Publicly listing a sports team has been done before, especially with football clubs, but it’s not in vogue currently. Most of the teams, like Tottenham Hotspur, that were listed are no longer. In the USA the Green Bay Packers NFL team has over 100,000 shareholders, but this is more of a community ownership scheme rather than a public offering, as the shares do no trade on the open market.

Meanwhile a floatation of the commercial arm of F1, FOM, has been mooted as a possible exit for private equity firm CVC at some point in the future. Bernie Ecclestone has looked at it in the past, but there has not been any talk about it recently. Williams could serve as quite an interesting test case for the sport as a whole.

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1

There iis no need to think about working around include

fireplaces, windows, walls, and the second question should be,

‘Do I need this thing? Rub on wall transfers are also a great way to

add light to any dark corners lamps, mirrors and free up space by removing any unnecessary furnishing items.

2

Wasn’t there a failed attempt at floating one of the minor teams some years ago?

3

I owned shares in March plc and lost the whole investment. I have considered investing in Williams now that it is quoted on the German stock exchange but to date has not paid a dividend and I doubt if it will pay one in the near future. After all the scandals around Bernie Ecclestone – paying $100m into a German court not the be found either guilty or innocent I will steer clear of any Formula 1 IPO and also I do not like the FIA allowing a country that contravenes the Budapest Memorandum being allowed to hold an FIA even – namely Russia http://en.wikipedia.org/wiki/Budapest_Memorandum_on_Security_Assurances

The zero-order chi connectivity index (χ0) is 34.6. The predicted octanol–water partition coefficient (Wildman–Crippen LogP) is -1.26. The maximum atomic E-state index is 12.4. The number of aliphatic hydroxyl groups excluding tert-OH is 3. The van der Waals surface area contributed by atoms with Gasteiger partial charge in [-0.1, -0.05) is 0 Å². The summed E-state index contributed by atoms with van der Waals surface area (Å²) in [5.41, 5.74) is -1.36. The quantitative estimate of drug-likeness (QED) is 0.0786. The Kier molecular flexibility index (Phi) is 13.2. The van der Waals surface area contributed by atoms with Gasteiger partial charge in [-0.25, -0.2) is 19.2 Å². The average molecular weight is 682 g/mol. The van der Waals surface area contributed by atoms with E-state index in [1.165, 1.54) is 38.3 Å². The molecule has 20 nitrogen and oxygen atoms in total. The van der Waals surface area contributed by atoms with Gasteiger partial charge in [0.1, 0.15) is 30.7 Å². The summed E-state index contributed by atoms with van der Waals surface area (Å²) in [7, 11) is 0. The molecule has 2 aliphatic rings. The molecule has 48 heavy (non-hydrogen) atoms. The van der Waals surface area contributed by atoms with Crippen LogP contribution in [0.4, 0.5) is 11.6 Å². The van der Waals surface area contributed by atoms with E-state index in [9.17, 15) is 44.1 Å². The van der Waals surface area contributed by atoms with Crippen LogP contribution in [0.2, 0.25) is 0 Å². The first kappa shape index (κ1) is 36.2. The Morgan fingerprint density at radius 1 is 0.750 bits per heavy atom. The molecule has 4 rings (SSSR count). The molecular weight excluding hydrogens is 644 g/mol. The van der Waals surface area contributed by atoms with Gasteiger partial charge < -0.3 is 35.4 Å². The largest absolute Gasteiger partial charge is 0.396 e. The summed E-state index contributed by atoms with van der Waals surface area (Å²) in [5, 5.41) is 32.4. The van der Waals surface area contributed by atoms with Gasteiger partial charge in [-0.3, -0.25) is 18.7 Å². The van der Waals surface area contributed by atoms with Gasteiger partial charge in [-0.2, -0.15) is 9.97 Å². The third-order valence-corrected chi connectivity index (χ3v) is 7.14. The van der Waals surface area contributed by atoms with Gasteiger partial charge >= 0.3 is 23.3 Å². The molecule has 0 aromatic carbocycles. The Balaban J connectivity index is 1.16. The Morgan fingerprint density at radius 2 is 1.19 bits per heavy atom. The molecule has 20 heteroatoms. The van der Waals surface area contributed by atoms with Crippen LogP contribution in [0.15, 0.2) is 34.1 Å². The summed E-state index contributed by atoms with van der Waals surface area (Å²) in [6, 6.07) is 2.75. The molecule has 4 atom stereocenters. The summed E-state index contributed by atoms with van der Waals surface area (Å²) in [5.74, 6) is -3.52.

4

I know this isn’t football, but in the NFL only the Green Bay Packers are owned by stockholders, and they are in the super bowl this year.

The team is run by professionals and doesn’t have to answer to a crazy owner.

For non-Americans look up Al Davis as an examples.

I don’t think there is an equivalent in F1 these days. Where an owner is the problem.

5

I know there isn’t a direct this isn’t football, but in the NFL only the Green Bay Packers are owned by stockholders, and they are in the super bowl this year.

The team is run by professionals and doesn’t have to answer to a crazy owner.

For non-Americans look up Al Davis as an examples.

I don’t think there is an equivalent in F1 these days. Where an owner is the problem.

6

If the idea is that through an ipo Williams name would live on and avoid a sauber story then they are wrong.

If say 25% gets floated that still means someone can buy the other 75% and or indeed the 25%

Mr Williams and co need to just live with the fact that nothing in life lasts forever.

The best route to ensure your name carries on is to race and win! So they should just focus on that and if they need personal cash to do a private sale of part of their holding ( as they already have done) or pay themselves more salary/dividends

7

James, watched the sport for years (1976). It is distressing to me to see Williams resort to a floatation.

Simply, put F1 while a the pinnacle of Motorsport is spending way too much money.

How long before a collapse?

8

Maybe the way to go for Williams , get a bit of capital before the inevitable fall.

Although 2010 was a good year compared to previous years , the writing is on the wall for F1.

Bernie is trying to screw as much money as he can for his family before he snuffs it.

But F1 as a spectator sport these days is dependent on the weather and crashes from over rated drivers.

Thats why 2010 was interesting.

Getting rid of Bernie is a start …chrissakes how much more money does he want ?

Getting rid of Ferraris influence will be another.